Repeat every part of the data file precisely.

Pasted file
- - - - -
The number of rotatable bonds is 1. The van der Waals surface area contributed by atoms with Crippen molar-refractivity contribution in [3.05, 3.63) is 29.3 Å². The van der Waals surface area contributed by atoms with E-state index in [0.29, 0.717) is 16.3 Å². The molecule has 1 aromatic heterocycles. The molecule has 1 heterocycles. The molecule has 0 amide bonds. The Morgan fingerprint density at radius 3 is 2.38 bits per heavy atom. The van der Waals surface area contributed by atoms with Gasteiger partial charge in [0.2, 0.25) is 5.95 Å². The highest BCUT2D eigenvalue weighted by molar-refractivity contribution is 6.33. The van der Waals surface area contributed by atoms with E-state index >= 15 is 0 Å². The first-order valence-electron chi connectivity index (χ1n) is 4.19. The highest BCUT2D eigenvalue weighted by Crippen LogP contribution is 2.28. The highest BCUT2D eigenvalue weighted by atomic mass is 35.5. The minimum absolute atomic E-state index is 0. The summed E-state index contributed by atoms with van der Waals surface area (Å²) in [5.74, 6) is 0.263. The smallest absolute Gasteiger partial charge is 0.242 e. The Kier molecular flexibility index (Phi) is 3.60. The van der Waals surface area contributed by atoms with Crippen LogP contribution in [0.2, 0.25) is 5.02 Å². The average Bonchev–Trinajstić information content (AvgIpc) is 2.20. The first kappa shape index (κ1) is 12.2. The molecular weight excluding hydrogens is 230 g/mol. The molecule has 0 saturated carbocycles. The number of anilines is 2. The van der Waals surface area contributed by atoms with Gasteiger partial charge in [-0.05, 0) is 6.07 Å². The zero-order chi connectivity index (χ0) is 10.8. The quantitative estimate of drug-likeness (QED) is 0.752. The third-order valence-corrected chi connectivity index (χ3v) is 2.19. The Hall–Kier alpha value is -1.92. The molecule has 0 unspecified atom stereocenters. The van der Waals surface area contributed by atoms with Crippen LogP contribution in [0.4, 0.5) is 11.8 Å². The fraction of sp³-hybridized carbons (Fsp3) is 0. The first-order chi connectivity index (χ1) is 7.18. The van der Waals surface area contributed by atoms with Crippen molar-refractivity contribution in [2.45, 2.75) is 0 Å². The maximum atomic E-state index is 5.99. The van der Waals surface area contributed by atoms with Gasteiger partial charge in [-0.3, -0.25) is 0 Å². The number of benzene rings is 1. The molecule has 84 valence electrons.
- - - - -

The number of rotatable bonds is 1. The van der Waals surface area contributed by atoms with Crippen molar-refractivity contribution in [3.05, 3.63) is 29.3 Å². The van der Waals surface area contributed by atoms with E-state index in [0.29, 0.717) is 16.3 Å². The molecule has 1 aromatic heterocycles. The molecule has 1 heterocycles. The molecule has 0 amide bonds. The Morgan fingerprint density at radius 3 is 2.38 bits per heavy atom. The van der Waals surface area contributed by atoms with Gasteiger partial charge in [0.2, 0.25) is 5.95 Å². The highest BCUT2D eigenvalue weighted by molar-refractivity contribution is 6.33. The van der Waals surface area contributed by atoms with E-state index >= 15 is 0 Å². The first-order valence-electron chi connectivity index (χ1n) is 4.19. The highest BCUT2D eigenvalue weighted by Crippen LogP contribution is 2.28. The highest BCUT2D eigenvalue weighted by atomic mass is 35.5. The minimum absolute atomic E-state index is 0. The summed E-state index contributed by atoms with van der Waals surface area (Å²) in [5.74, 6) is 0.263. The smallest absolute Gasteiger partial charge is 0.242 e. The Kier molecular flexibility index (Phi) is 3.60. The van der Waals surface area contributed by atoms with Crippen LogP contribution in [0.2, 0.25) is 5.02 Å². The average Bonchev–Trinajstić information content (AvgIpc) is 2.20. The first kappa shape index (κ1) is 12.2. The molecular weight excluding hydrogens is 230 g/mol. The molecule has 0 saturated carbocycles. The number of anilines is 2. The van der Waals surface area contributed by atoms with Gasteiger partial charge in [-0.05, 0) is 6.07 Å². The zero-order chi connectivity index (χ0) is 10.8. The quantitative estimate of drug-likeness (QED) is 0.752. The third-order valence-corrected chi connectivity index (χ3v) is 2.19. The Hall–Kier alpha value is -1.92. The molecule has 0 unspecified atom stereocenters. The van der Waals surface area contributed by atoms with Crippen LogP contribution in [0.4, 0.5) is 11.8 Å². The fraction of sp³-hybridized carbons (Fsp3) is 0. The first-order chi connectivity index (χ1) is 7.18. The van der Waals surface area contributed by atoms with Crippen molar-refractivity contribution in [2.45, 2.75) is 0 Å². The maximum atomic E-state index is 5.99. The van der Waals surface area contributed by atoms with Gasteiger partial charge in [-0.3, -0.25) is 0 Å². The number of benzene rings is 1. The molecule has 84 valence electrons.